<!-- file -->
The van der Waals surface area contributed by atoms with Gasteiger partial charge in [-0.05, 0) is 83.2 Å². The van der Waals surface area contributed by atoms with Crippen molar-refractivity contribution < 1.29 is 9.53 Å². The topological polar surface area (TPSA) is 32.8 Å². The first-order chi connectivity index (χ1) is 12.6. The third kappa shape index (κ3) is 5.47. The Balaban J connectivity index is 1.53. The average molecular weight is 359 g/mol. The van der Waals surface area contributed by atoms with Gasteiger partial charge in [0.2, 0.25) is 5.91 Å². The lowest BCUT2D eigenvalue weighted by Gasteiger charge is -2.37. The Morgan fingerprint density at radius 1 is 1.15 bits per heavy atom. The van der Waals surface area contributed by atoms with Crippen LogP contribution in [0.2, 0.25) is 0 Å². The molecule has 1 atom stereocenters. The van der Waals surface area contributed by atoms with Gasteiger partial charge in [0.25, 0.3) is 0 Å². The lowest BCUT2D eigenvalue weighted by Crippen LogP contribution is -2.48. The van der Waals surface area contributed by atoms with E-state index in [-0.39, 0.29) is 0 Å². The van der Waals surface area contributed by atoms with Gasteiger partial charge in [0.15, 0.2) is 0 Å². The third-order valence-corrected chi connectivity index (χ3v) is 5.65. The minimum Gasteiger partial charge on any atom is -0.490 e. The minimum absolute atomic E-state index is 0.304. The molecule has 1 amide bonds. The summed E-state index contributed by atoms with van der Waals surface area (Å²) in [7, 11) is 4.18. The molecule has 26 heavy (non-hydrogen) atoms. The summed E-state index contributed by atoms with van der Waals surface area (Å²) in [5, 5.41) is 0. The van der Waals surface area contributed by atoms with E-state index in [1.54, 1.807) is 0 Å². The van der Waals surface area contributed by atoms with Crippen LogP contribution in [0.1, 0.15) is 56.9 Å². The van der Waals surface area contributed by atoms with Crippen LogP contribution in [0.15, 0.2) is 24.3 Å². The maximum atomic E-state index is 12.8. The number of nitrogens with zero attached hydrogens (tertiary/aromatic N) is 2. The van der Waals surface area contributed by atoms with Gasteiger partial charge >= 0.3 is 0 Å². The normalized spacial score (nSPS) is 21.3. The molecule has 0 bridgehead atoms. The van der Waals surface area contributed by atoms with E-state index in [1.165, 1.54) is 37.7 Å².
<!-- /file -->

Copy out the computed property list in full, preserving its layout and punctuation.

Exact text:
The van der Waals surface area contributed by atoms with Gasteiger partial charge in [-0.05, 0) is 83.2 Å². The van der Waals surface area contributed by atoms with Crippen molar-refractivity contribution < 1.29 is 9.53 Å². The topological polar surface area (TPSA) is 32.8 Å². The first-order chi connectivity index (χ1) is 12.6. The third kappa shape index (κ3) is 5.47. The Balaban J connectivity index is 1.53. The average molecular weight is 359 g/mol. The van der Waals surface area contributed by atoms with Gasteiger partial charge in [0.2, 0.25) is 5.91 Å². The lowest BCUT2D eigenvalue weighted by Gasteiger charge is -2.37. The Morgan fingerprint density at radius 1 is 1.15 bits per heavy atom. The van der Waals surface area contributed by atoms with Crippen LogP contribution in [0.2, 0.25) is 0 Å². The molecule has 1 atom stereocenters. The van der Waals surface area contributed by atoms with Gasteiger partial charge in [0.25, 0.3) is 0 Å². The lowest BCUT2D eigenvalue weighted by Crippen LogP contribution is -2.48. The van der Waals surface area contributed by atoms with E-state index in [-0.39, 0.29) is 0 Å². The van der Waals surface area contributed by atoms with Gasteiger partial charge in [0.15, 0.2) is 0 Å². The third-order valence-corrected chi connectivity index (χ3v) is 5.65. The minimum Gasteiger partial charge on any atom is -0.490 e. The minimum absolute atomic E-state index is 0.304. The molecule has 1 amide bonds. The summed E-state index contributed by atoms with van der Waals surface area (Å²) in [7, 11) is 4.18. The molecule has 26 heavy (non-hydrogen) atoms. The summed E-state index contributed by atoms with van der Waals surface area (Å²) in [5, 5.41) is 0. The van der Waals surface area contributed by atoms with E-state index in [1.54, 1.807) is 0 Å². The van der Waals surface area contributed by atoms with Crippen LogP contribution in [0.1, 0.15) is 56.9 Å². The van der Waals surface area contributed by atoms with Crippen LogP contribution in [0.15, 0.2) is 24.3 Å². The maximum atomic E-state index is 12.8. The number of nitrogens with zero attached hydrogens (tertiary/aromatic N) is 2. The van der Waals surface area contributed by atoms with Gasteiger partial charge >= 0.3 is 0 Å². The normalized spacial score (nSPS) is 21.3. The molecule has 0 bridgehead atoms. The van der Waals surface area contributed by atoms with E-state index in [1.165, 1.54) is 37.7 Å².